01 October 2008

Boomers on a Budget: Communication

If you are already using Internet: and I assume you are, because you are reading this blog online, it may be time to give up the landline. That's your home-based telephone. The one that's tethered to your land. The one you pay monthly charges for...and maybe even extra charges.

Internet phone calls via VoIP: VoIP stands for Voice over Internet Protocol. SKYPE and other web services allow you to call other computers and also landline telephones at no cost. Almost all services allow multiple callers. (Scope out a number of VoIP providers; many are completely free. Try out those before you subscribe to one that charges a fee.) Signing up for such a service feels overwhelming only because we are not accustomed to the idea. The actual sign-up is very easy. You will need a headset; the cost range is $10 - $30. (No need to pay more.) Even if your computer has a built-in microphone, invest in a cheap headset. Sooner or later, you'll be on a call with screeching feedback and you'll want a headset.

Video phone: Yep, SKYPE video. I have another favorite: ooVoo. More and more laptops are coming with built-in cameras, but you can find adequate webcams for $10 to $30. You may want to purchase webcam and headset together for the best deal.

Web conferencing: My clients have wonderful, expensive conferencing software. And increasingly colleges are purchasing high-end conferencing systems for synchronous online classrooms. But for my use, personal as well as professional, I rely on the free products from Elluminate (vRoom) and Adobe Connect. Number of "seats" is limited and so is the functionality, but there are plenty of bells and whistles beyond the basics we all need: video of speakers, audio for multiple people, shared screen for document display, and whiteboard.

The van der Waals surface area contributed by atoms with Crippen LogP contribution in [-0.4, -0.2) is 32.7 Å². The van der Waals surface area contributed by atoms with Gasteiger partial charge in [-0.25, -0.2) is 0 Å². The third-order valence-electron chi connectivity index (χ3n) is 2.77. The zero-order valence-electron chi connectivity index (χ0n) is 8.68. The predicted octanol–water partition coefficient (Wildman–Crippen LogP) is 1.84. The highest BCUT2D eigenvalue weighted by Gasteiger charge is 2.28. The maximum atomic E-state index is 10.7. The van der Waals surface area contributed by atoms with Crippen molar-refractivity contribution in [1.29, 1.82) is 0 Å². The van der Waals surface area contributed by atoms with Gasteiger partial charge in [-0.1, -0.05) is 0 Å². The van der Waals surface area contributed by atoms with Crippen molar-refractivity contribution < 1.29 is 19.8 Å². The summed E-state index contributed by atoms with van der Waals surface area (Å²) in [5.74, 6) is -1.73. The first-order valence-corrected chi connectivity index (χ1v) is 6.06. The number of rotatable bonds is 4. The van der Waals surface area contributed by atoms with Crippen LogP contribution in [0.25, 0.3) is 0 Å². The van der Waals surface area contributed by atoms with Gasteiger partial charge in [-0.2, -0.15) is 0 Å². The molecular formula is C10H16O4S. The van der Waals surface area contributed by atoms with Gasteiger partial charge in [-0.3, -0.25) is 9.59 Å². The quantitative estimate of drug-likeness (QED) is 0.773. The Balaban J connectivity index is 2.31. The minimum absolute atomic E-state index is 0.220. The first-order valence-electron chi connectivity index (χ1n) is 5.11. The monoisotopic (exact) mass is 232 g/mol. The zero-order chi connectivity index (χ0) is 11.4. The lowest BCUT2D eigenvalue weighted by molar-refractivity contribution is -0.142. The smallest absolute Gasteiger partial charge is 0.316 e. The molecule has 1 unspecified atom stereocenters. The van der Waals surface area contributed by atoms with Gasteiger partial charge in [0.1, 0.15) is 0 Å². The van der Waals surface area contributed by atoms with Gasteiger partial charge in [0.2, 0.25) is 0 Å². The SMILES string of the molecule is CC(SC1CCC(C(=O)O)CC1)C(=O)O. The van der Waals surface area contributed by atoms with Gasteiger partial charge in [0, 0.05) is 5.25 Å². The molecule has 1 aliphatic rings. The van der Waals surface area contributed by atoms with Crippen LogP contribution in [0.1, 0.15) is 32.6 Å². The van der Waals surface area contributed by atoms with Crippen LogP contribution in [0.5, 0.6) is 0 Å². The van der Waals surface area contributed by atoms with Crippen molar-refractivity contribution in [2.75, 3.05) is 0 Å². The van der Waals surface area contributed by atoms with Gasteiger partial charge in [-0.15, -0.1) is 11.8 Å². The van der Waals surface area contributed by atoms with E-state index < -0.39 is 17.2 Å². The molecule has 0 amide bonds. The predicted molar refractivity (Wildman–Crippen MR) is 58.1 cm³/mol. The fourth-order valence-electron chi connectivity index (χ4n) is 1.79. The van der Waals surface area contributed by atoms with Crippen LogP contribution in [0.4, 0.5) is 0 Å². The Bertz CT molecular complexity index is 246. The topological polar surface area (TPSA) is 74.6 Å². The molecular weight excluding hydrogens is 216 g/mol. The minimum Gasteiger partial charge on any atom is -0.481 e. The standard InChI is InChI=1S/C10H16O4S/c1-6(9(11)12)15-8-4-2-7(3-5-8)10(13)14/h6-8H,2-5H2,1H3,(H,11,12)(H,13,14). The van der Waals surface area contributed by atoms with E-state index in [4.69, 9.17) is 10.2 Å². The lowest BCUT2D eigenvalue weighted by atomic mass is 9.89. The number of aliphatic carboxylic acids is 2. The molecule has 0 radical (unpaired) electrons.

On a personal note: Seven years ago—yikes, almost eight—we moved and never ordered phone service for the house. We were already using cell phones and we knew we would continue to have broadband Internet. A landline would offer nothing extra, and the savings was $37/month. I noticed a period of adjustment: it took about four months to stop anticipating "catching messages" when I got home every night. There was no longer an answering machine. ~ Lida

© 2008 Mary Bold, PhD, CFLE. The content of this blog or related web sites created by Mary Bold (www.marybold.com, www.boldproductions.com, College Intern Blog) is not under any circumstances to be regarded as professional, legal, financial, or medical advice. Or education advice. Or marital advice. Or even a tip.

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